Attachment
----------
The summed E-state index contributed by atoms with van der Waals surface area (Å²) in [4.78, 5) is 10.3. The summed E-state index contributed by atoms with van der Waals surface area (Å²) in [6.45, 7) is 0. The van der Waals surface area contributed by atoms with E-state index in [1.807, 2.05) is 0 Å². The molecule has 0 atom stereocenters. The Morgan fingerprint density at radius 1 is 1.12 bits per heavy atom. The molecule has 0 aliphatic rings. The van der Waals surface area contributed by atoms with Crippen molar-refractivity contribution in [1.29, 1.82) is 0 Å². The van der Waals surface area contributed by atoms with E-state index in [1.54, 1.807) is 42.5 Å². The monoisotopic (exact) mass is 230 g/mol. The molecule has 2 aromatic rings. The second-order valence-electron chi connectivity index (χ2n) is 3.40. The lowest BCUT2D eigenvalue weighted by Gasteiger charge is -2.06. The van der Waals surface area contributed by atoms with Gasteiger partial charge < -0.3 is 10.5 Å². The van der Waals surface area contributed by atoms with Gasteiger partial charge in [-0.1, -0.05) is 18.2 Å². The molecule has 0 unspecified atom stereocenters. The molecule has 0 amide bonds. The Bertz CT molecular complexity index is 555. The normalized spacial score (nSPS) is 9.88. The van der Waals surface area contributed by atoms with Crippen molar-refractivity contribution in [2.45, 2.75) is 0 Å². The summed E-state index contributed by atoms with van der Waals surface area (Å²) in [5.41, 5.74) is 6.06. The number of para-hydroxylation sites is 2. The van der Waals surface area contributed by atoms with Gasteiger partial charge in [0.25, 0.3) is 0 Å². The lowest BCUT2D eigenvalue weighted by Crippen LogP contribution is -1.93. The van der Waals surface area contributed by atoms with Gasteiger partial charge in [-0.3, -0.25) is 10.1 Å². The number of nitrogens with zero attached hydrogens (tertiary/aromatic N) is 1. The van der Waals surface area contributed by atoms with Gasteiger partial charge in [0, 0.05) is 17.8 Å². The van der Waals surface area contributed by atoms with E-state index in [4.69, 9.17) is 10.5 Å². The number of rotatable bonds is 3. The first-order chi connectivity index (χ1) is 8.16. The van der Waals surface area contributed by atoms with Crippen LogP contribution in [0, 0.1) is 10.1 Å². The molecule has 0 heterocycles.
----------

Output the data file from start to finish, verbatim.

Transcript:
The summed E-state index contributed by atoms with van der Waals surface area (Å²) in [4.78, 5) is 10.3. The summed E-state index contributed by atoms with van der Waals surface area (Å²) in [6.45, 7) is 0. The van der Waals surface area contributed by atoms with E-state index in [1.807, 2.05) is 0 Å². The molecule has 0 atom stereocenters. The Morgan fingerprint density at radius 1 is 1.12 bits per heavy atom. The molecule has 0 aliphatic rings. The van der Waals surface area contributed by atoms with Crippen molar-refractivity contribution in [1.29, 1.82) is 0 Å². The van der Waals surface area contributed by atoms with E-state index in [1.54, 1.807) is 42.5 Å². The monoisotopic (exact) mass is 230 g/mol. The molecule has 2 aromatic rings. The second-order valence-electron chi connectivity index (χ2n) is 3.40. The lowest BCUT2D eigenvalue weighted by Gasteiger charge is -2.06. The van der Waals surface area contributed by atoms with Gasteiger partial charge < -0.3 is 10.5 Å². The van der Waals surface area contributed by atoms with Gasteiger partial charge in [-0.1, -0.05) is 18.2 Å². The molecule has 0 unspecified atom stereocenters. The molecule has 0 amide bonds. The Bertz CT molecular complexity index is 555. The normalized spacial score (nSPS) is 9.88. The van der Waals surface area contributed by atoms with Crippen molar-refractivity contribution in [2.45, 2.75) is 0 Å². The summed E-state index contributed by atoms with van der Waals surface area (Å²) in [5.41, 5.74) is 6.06. The number of para-hydroxylation sites is 2. The van der Waals surface area contributed by atoms with Gasteiger partial charge in [0.25, 0.3) is 0 Å². The lowest BCUT2D eigenvalue weighted by Crippen LogP contribution is -1.93. The van der Waals surface area contributed by atoms with Gasteiger partial charge in [-0.3, -0.25) is 10.1 Å². The number of nitrogens with zero attached hydrogens (tertiary/aromatic N) is 1. The van der Waals surface area contributed by atoms with Gasteiger partial charge in [0, 0.05) is 17.8 Å². The van der Waals surface area contributed by atoms with E-state index in [4.69, 9.17) is 10.5 Å². The number of rotatable bonds is 3. The first-order chi connectivity index (χ1) is 8.16. The van der Waals surface area contributed by atoms with Crippen LogP contribution in [0, 0.1) is 10.1 Å². The molecule has 0 heterocycles.